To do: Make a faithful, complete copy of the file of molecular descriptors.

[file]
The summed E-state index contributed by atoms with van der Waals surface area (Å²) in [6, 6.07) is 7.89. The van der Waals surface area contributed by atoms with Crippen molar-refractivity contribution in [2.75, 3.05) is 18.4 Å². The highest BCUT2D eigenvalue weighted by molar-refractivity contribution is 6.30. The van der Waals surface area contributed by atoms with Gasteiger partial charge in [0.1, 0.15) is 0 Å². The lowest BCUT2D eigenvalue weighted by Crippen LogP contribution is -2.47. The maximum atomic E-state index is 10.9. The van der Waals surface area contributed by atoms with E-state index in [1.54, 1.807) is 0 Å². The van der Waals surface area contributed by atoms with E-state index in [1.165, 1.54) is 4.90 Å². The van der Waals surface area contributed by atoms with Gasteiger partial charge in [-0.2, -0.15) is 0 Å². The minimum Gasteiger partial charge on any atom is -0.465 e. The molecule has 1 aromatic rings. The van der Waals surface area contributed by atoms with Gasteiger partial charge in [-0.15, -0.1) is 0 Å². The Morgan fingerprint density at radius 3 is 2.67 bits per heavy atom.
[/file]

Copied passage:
The summed E-state index contributed by atoms with van der Waals surface area (Å²) in [6, 6.07) is 7.89. The van der Waals surface area contributed by atoms with Crippen molar-refractivity contribution in [2.75, 3.05) is 18.4 Å². The highest BCUT2D eigenvalue weighted by molar-refractivity contribution is 6.30. The van der Waals surface area contributed by atoms with Gasteiger partial charge in [0.1, 0.15) is 0 Å². The lowest BCUT2D eigenvalue weighted by Crippen LogP contribution is -2.47. The maximum atomic E-state index is 10.9. The van der Waals surface area contributed by atoms with E-state index in [1.54, 1.807) is 0 Å². The van der Waals surface area contributed by atoms with E-state index in [1.165, 1.54) is 4.90 Å². The van der Waals surface area contributed by atoms with Gasteiger partial charge in [-0.2, -0.15) is 0 Å². The minimum Gasteiger partial charge on any atom is -0.465 e. The molecule has 1 aromatic rings. The van der Waals surface area contributed by atoms with Gasteiger partial charge in [-0.15, -0.1) is 0 Å². The Morgan fingerprint density at radius 3 is 2.67 bits per heavy atom.